Three-Language Formula and its Origin
The three-language formula was again at the centre of controversy after the release of the draft National Education Policy.
What is the three-language formula?
- The teaching of Hindi was part of a long-standing system across the country. But it was crystallised into policy only in the National Policy on Education, 1968.
- The National Policy on Education, 1968 noted that regional languages were already in use as the media of education in the primary and secondary stages.
- The policy added that State governments must adopt and implement the three-language formula, which includes the study of a modern Indian language, preferably one of the southern languages, apart from Hindi and English in the Hindi-speaking States.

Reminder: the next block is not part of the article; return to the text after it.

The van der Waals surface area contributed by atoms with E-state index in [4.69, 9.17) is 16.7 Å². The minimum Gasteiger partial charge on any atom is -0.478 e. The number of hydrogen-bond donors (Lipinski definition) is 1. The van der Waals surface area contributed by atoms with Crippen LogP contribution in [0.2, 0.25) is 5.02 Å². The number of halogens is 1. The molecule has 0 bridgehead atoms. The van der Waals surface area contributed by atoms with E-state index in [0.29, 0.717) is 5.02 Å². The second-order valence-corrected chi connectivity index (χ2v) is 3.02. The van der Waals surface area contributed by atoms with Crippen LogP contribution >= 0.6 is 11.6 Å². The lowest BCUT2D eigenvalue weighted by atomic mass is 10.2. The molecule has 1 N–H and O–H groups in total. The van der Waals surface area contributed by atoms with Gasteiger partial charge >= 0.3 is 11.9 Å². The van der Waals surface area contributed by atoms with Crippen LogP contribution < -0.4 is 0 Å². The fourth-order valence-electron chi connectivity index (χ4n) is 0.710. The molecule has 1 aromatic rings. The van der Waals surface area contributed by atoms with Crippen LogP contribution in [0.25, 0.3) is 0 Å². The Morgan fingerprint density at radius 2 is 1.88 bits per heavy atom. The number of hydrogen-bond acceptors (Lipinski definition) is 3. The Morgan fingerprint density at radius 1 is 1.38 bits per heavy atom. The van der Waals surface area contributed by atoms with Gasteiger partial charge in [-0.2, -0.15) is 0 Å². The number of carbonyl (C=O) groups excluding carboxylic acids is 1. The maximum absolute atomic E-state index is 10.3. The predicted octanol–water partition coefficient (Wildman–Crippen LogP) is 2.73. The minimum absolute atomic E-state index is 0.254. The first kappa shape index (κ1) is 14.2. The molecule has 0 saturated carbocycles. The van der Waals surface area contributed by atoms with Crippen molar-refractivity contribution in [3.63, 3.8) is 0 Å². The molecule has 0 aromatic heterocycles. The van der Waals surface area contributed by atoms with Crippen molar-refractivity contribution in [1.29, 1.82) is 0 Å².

- As an extension, it stated that in the non-Hindi speaking States , Hindi should be studied along with the regional language and English. Suitable courses in Hindi and/or English should also be available in universities and colleges to improve the proficiency of students up to the prescribed university standards.
The National Policy on Education 1968 further stated that every effort should be made to promote and develop Hindi as the link language. Due care should be taken to ensure that Hindi will serve as a medium of expression for all the elements of the composite culture of India as provided for in Article 351 of the Constitution.
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